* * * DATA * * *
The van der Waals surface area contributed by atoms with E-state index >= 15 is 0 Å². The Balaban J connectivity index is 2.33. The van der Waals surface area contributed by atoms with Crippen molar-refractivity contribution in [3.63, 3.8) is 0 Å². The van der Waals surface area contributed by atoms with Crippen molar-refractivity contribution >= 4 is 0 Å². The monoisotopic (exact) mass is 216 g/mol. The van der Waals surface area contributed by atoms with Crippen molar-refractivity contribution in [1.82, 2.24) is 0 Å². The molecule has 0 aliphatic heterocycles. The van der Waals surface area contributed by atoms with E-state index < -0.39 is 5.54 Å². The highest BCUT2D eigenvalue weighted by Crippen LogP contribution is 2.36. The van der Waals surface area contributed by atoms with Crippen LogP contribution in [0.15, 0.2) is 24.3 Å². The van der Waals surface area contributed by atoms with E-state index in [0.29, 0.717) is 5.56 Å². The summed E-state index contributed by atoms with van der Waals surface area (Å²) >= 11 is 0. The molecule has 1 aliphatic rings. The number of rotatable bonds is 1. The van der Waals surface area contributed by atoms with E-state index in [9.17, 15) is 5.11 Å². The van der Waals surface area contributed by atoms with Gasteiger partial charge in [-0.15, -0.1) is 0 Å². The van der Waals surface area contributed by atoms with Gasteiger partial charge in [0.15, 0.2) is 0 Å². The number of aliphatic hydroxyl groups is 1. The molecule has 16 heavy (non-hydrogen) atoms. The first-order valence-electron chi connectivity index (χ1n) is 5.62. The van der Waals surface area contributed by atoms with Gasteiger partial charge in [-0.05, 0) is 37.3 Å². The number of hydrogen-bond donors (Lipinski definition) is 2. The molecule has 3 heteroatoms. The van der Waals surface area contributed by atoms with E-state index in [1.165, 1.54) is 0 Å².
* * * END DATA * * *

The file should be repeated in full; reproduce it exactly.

The van der Waals surface area contributed by atoms with E-state index >= 15 is 0 Å². The Balaban J connectivity index is 2.33. The van der Waals surface area contributed by atoms with Crippen molar-refractivity contribution in [3.63, 3.8) is 0 Å². The van der Waals surface area contributed by atoms with Crippen molar-refractivity contribution >= 4 is 0 Å². The monoisotopic (exact) mass is 216 g/mol. The van der Waals surface area contributed by atoms with Crippen molar-refractivity contribution in [1.82, 2.24) is 0 Å². The molecule has 0 aliphatic heterocycles. The van der Waals surface area contributed by atoms with E-state index < -0.39 is 5.54 Å². The highest BCUT2D eigenvalue weighted by Crippen LogP contribution is 2.36. The van der Waals surface area contributed by atoms with Crippen LogP contribution in [0.15, 0.2) is 24.3 Å². The van der Waals surface area contributed by atoms with E-state index in [0.29, 0.717) is 5.56 Å². The summed E-state index contributed by atoms with van der Waals surface area (Å²) >= 11 is 0. The molecule has 1 aliphatic rings. The number of rotatable bonds is 1. The van der Waals surface area contributed by atoms with E-state index in [9.17, 15) is 5.11 Å². The van der Waals surface area contributed by atoms with Gasteiger partial charge in [-0.15, -0.1) is 0 Å². The van der Waals surface area contributed by atoms with Gasteiger partial charge in [0.15, 0.2) is 0 Å². The number of aliphatic hydroxyl groups is 1. The molecule has 16 heavy (non-hydrogen) atoms. The first-order valence-electron chi connectivity index (χ1n) is 5.62. The van der Waals surface area contributed by atoms with Gasteiger partial charge in [-0.05, 0) is 37.3 Å². The number of hydrogen-bond donors (Lipinski definition) is 2. The molecule has 3 heteroatoms. The van der Waals surface area contributed by atoms with E-state index in [1.165, 1.54) is 0 Å².